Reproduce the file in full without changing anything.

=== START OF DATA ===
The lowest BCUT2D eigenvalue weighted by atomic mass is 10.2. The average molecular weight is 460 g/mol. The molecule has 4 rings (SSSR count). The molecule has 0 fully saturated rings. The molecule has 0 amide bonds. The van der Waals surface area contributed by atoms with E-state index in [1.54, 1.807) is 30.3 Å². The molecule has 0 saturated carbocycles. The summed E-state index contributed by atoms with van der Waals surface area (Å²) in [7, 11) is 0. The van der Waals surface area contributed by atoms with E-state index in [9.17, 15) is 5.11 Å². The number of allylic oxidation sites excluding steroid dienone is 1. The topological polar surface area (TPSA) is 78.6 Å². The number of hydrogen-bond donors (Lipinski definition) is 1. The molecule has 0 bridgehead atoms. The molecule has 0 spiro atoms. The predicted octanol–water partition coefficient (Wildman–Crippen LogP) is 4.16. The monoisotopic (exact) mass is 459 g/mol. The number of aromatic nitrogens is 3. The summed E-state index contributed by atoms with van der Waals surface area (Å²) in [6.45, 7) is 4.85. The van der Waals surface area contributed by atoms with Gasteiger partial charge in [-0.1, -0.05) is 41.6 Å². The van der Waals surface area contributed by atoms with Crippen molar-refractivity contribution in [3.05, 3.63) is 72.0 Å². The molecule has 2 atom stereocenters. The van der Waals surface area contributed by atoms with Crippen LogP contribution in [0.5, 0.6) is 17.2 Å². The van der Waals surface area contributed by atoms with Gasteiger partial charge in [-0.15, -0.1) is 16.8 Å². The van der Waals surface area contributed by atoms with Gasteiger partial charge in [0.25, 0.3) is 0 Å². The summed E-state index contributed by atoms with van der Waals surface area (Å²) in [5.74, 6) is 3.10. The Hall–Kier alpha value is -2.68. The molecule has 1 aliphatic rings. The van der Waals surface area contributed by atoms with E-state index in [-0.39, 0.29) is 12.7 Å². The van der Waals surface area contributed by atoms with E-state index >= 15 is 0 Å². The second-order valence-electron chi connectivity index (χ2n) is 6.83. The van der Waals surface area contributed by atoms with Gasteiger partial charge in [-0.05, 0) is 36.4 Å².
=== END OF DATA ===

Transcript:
The lowest BCUT2D eigenvalue weighted by atomic mass is 10.2. The average molecular weight is 460 g/mol. The molecule has 4 rings (SSSR count). The molecule has 0 fully saturated rings. The molecule has 0 amide bonds. The van der Waals surface area contributed by atoms with E-state index in [1.54, 1.807) is 30.3 Å². The molecule has 0 saturated carbocycles. The summed E-state index contributed by atoms with van der Waals surface area (Å²) in [7, 11) is 0. The van der Waals surface area contributed by atoms with E-state index in [9.17, 15) is 5.11 Å². The number of allylic oxidation sites excluding steroid dienone is 1. The topological polar surface area (TPSA) is 78.6 Å². The number of hydrogen-bond donors (Lipinski definition) is 1. The molecule has 0 bridgehead atoms. The molecule has 0 spiro atoms. The predicted octanol–water partition coefficient (Wildman–Crippen LogP) is 4.16. The monoisotopic (exact) mass is 459 g/mol. The number of aromatic nitrogens is 3. The summed E-state index contributed by atoms with van der Waals surface area (Å²) in [6.45, 7) is 4.85. The van der Waals surface area contributed by atoms with Gasteiger partial charge in [-0.1, -0.05) is 41.6 Å². The van der Waals surface area contributed by atoms with Crippen molar-refractivity contribution in [3.05, 3.63) is 72.0 Å². The molecule has 2 atom stereocenters. The van der Waals surface area contributed by atoms with Crippen LogP contribution in [0.5, 0.6) is 17.2 Å². The van der Waals surface area contributed by atoms with Gasteiger partial charge in [-0.15, -0.1) is 16.8 Å². The van der Waals surface area contributed by atoms with Gasteiger partial charge in [0.25, 0.3) is 0 Å². The summed E-state index contributed by atoms with van der Waals surface area (Å²) in [5.74, 6) is 3.10. The Hall–Kier alpha value is -2.68. The molecule has 1 aliphatic rings. The van der Waals surface area contributed by atoms with E-state index in [-0.39, 0.29) is 12.7 Å². The van der Waals surface area contributed by atoms with E-state index >= 15 is 0 Å². The second-order valence-electron chi connectivity index (χ2n) is 6.83. The van der Waals surface area contributed by atoms with Gasteiger partial charge in [-0.05, 0) is 36.4 Å².